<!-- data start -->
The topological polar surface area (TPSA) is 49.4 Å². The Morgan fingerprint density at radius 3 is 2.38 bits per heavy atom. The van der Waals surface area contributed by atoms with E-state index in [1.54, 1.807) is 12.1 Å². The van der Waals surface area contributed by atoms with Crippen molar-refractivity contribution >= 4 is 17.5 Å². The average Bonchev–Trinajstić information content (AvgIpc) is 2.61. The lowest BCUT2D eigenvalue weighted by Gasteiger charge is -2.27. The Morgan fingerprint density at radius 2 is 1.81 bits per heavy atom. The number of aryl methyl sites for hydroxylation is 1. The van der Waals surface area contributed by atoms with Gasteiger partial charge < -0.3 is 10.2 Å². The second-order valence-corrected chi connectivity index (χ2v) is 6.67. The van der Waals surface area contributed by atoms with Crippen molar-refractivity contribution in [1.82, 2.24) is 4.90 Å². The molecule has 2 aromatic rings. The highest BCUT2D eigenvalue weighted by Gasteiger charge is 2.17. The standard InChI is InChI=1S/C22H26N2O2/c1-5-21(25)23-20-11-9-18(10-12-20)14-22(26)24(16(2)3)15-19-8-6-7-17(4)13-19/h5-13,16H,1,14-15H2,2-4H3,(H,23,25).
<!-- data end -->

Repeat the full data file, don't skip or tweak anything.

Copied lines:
The topological polar surface area (TPSA) is 49.4 Å². The Morgan fingerprint density at radius 3 is 2.38 bits per heavy atom. The van der Waals surface area contributed by atoms with E-state index in [1.54, 1.807) is 12.1 Å². The van der Waals surface area contributed by atoms with Crippen molar-refractivity contribution >= 4 is 17.5 Å². The average Bonchev–Trinajstić information content (AvgIpc) is 2.61. The lowest BCUT2D eigenvalue weighted by Gasteiger charge is -2.27. The Morgan fingerprint density at radius 2 is 1.81 bits per heavy atom. The number of aryl methyl sites for hydroxylation is 1. The van der Waals surface area contributed by atoms with Gasteiger partial charge < -0.3 is 10.2 Å². The second-order valence-corrected chi connectivity index (χ2v) is 6.67. The van der Waals surface area contributed by atoms with Crippen molar-refractivity contribution in [1.82, 2.24) is 4.90 Å². The molecule has 2 aromatic rings. The highest BCUT2D eigenvalue weighted by Gasteiger charge is 2.17. The standard InChI is InChI=1S/C22H26N2O2/c1-5-21(25)23-20-11-9-18(10-12-20)14-22(26)24(16(2)3)15-19-8-6-7-17(4)13-19/h5-13,16H,1,14-15H2,2-4H3,(H,23,25).